(Bloomberg) — The New York gold market has been flipped on its head in just a couple of months, with a scramble for the metal turning into a glut.
Earlier this year, traders who had sold contracts paid a steep premium to close positions after the coronavirus pandemic grounded flights, sparking worries about the ability to get gold to New York.
That drove futures to the highest premium to the spot price in four decades, attracting a flood of metal to the U.S. from around the world. Now, contract holders are trying to avoid taking delivery from the massive inventory.
June futures sank to more than $20 an ounce below August this week, from a premium in mid-April. Notices to deliver on June contracts will begin to be filed Thursday. The June contract is also below spot prices, after fetching a $12 premium as recently as mid-May and $60 in March.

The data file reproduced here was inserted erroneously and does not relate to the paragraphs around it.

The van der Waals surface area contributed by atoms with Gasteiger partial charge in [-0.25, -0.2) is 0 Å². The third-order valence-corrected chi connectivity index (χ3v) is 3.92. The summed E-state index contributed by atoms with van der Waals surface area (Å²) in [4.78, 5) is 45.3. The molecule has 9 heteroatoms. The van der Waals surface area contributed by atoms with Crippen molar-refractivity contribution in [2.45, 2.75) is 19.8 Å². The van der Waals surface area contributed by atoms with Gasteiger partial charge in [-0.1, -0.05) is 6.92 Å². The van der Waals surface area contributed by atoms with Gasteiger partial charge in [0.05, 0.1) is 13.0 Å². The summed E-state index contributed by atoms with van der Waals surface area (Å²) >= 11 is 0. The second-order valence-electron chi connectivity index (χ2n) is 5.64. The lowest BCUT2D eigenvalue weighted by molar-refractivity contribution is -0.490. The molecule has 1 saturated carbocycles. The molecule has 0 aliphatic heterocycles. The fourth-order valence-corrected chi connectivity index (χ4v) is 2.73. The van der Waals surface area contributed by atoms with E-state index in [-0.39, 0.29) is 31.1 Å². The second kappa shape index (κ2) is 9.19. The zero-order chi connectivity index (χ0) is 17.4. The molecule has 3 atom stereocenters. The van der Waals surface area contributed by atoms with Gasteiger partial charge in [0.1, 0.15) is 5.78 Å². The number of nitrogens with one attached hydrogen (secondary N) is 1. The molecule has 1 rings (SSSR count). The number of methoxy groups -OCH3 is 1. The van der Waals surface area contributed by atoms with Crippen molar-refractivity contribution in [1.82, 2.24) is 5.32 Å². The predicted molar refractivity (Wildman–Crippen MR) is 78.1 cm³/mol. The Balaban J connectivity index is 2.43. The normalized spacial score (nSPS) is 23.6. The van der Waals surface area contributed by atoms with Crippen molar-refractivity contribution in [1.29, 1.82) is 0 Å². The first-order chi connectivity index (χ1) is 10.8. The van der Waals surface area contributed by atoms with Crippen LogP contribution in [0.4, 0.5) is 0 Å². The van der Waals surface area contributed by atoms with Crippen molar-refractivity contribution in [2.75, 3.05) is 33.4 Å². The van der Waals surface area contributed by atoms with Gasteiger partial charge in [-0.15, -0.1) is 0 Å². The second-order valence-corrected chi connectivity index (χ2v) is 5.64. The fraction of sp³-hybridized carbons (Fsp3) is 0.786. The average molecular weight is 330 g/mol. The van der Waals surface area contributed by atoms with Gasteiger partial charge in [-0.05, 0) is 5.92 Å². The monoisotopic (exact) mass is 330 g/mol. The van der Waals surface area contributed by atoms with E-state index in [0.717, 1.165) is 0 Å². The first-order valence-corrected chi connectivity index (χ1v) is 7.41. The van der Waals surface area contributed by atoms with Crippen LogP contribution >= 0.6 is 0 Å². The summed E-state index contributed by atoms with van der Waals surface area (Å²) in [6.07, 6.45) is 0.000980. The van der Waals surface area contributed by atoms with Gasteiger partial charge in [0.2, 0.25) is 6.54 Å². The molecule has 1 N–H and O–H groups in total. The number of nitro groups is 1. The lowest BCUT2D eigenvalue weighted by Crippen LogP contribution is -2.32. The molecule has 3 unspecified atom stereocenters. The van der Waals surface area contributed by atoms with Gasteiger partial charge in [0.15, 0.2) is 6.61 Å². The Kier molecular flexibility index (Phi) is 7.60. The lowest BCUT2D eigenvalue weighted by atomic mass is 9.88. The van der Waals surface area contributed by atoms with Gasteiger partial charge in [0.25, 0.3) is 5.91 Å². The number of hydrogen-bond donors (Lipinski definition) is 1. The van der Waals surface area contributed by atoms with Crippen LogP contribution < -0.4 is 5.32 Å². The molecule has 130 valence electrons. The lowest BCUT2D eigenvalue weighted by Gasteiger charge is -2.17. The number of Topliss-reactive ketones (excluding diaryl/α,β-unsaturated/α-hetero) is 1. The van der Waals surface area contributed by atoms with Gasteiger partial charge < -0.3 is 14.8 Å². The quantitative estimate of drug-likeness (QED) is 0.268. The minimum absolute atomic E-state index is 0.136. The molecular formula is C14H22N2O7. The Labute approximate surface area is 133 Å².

The steep discount echoes some of what oil traders saw earlier this year, when crude stockpiles surged after fuel demand plunged. In that extreme case — which no one expects to be repeated in gold — prices plunged below zero as traders who had bought futures but weren’t able to take delivery were forced to pay buyers to unload the contracts.
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